Financial Stability by Eliminating Fund Raising

by Glenn S. Easton

The organization I walked into was $1 million in the red, had a $4.5 million cost overrun and mortgage from a recent, disastrous renovation, “borrowed” $1 million from their endowment fund to make ends meet, had two decades of year-end operating deficits, and lost the confidence of its major donors due to perceived organizational and financial mismanagement.

Today, the organization has a $23 million endowment, an annual balanced budget with a $500,000 operating reserve, a mortgage free building, a $3 million annual giving program, and is in the midst of a $16 million fully-funded building transformation.

What happened in the last twenty years to go from the brink of bankruptcy to a thriving, financially stable institution? We eliminated fund raising!

We didn’t eliminate financial development, we merely eliminated the constant “nickel- and-dime” fundraising solicitations that generally raise little money but consume large amounts of volunteer and professional time.

First, of course, we had to put our financial house in order. Through the leadership of lay leaders and professional staff, we created a realistic financial plan to eliminate debt, instituted a strict balanced budget policy committed to living within our means, and met with major donors to begin rebuilding their confidence in the institution.

The “Ah-Ha Moment” came one day in the form of a call from one of our members. Not a major donor to the organization, the member called me to complain that the front page of our monthly newsletter had three articles about fundraising programs and only one article about an upcoming program central to our mission. He asked if we were a fundraising organization or a sacred community whose stated mission is to provide religious services and education for children and adults, community service, social action, and involvement, celebration of life-cycle milestones, and counseling and support at difficult times.

With embarrassment, I admitted to him that he was correct. While we were created to fulfill a meaningful mission and service to our members, in our newsletter and allocation of time, it seemed as though we were focused more on raising funds than engaging souls. Surely, the funds raised went to support our mission but the time spent on raising and worrying about fundraising was disproportionate to the time, focus, and energy spent on our sacred enterprise.

By meeting individually with our members – both major donors and occasional givers – and engaging them in the true purpose of our mission, we have managed to raise more funds than any bake sale, concert, or gala could possibly raise. By focusing on our mission and doing what we do best, our annual giving, endowment fund, and bequests have grown to enviable levels. By talking to people rather than about projects we have learned what is important and meaningful to our members which has translated into their support.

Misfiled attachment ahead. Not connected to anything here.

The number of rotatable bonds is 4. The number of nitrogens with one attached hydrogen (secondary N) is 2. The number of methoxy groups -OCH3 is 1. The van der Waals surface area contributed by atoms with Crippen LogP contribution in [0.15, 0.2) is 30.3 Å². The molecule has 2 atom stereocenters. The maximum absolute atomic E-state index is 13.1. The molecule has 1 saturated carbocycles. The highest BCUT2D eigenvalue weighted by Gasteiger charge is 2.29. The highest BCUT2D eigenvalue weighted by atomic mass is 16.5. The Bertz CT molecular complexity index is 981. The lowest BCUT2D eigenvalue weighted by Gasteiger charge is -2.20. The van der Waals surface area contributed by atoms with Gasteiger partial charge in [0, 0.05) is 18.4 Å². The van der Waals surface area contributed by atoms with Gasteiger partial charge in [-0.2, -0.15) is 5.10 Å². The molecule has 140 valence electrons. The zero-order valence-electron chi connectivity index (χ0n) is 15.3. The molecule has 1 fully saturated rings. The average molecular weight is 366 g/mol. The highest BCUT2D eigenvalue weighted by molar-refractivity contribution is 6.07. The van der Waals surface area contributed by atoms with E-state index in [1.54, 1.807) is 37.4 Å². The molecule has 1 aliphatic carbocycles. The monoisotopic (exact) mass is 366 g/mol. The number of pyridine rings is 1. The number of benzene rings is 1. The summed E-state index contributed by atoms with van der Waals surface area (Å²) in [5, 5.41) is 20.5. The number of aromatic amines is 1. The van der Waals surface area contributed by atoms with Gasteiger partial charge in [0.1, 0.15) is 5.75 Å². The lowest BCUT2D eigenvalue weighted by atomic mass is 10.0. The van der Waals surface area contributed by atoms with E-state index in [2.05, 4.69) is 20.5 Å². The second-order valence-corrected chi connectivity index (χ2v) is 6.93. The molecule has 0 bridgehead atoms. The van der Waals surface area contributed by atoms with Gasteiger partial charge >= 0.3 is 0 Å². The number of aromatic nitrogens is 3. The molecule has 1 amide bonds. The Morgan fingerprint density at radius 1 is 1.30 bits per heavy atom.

Programs and events previously strained and burdened with high fundraising expectations are now slated to break-even with high “Fun” raising and community building expectations.

Perhaps I am just uniquely blessed to be working in an organization with extraordinary volunteer and professional leaders and members deeply committed to our mission. Through the elimination of fundraising, our financial future is secure.

By the way, that fellow who called to complain about the newsletter who had never made a major contribution in his thirty-plus years as a member just left us a $5 million bequest.

Glenn S. Easton, FSA, ATz is the Executive Director of Adas Israel Congregation in Washington, DC and is Past President of both the North American Association of Synagogue Executives and the Jewish Communal Service Association of North America.

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  1. Glenn Easton says

    Of all of the essays I have written over the years, this one in eJewish Philanthropy has received a wide variety of response from both Jewish and secular fund raising and non-profit professionals. Unfortunately, either I was not clear enough in my essay or those who have contacted me missed one of my main points. Most of the calls and emails I have received are from colleagues asking me how to raise more money for their institutions. No one seems to have understood the point of budgeting and living within one’s means and focusing on one’s mission. Compare it to the family that lives “house poor” in suburban mega-mansions sacraficing the family “mission” of enjoying and appreciating life to its fullest instead of working eighty hours per week to make ends meet. Organizations should always strive to raise funds to expand their mission and impact, but not at the expense of meeting its purpose and goals.